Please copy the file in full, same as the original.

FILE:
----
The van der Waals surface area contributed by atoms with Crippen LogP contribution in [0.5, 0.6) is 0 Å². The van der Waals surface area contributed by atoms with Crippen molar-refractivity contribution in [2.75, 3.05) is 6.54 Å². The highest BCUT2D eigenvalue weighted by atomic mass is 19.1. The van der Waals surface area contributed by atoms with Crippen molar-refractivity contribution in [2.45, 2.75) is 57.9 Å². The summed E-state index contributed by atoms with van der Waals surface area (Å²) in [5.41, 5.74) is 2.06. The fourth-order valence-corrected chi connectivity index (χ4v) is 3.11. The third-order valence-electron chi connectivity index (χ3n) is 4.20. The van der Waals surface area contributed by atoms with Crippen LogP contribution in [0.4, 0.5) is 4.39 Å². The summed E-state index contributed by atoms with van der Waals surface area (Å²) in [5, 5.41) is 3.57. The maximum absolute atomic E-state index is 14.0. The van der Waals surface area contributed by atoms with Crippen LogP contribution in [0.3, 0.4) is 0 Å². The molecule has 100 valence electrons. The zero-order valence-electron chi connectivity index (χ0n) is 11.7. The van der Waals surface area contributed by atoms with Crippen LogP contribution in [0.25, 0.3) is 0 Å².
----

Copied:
The van der Waals surface area contributed by atoms with Crippen LogP contribution in [0.5, 0.6) is 0 Å². The van der Waals surface area contributed by atoms with Crippen molar-refractivity contribution in [2.75, 3.05) is 6.54 Å². The highest BCUT2D eigenvalue weighted by atomic mass is 19.1. The van der Waals surface area contributed by atoms with Crippen molar-refractivity contribution in [2.45, 2.75) is 57.9 Å². The summed E-state index contributed by atoms with van der Waals surface area (Å²) in [5.41, 5.74) is 2.06. The fourth-order valence-corrected chi connectivity index (χ4v) is 3.11. The third-order valence-electron chi connectivity index (χ3n) is 4.20. The van der Waals surface area contributed by atoms with Crippen LogP contribution in [0.4, 0.5) is 4.39 Å². The summed E-state index contributed by atoms with van der Waals surface area (Å²) in [5, 5.41) is 3.57. The maximum absolute atomic E-state index is 14.0. The van der Waals surface area contributed by atoms with Crippen LogP contribution in [0.3, 0.4) is 0 Å². The molecule has 100 valence electrons. The zero-order valence-electron chi connectivity index (χ0n) is 11.7. The van der Waals surface area contributed by atoms with Crippen LogP contribution in [0.25, 0.3) is 0 Å².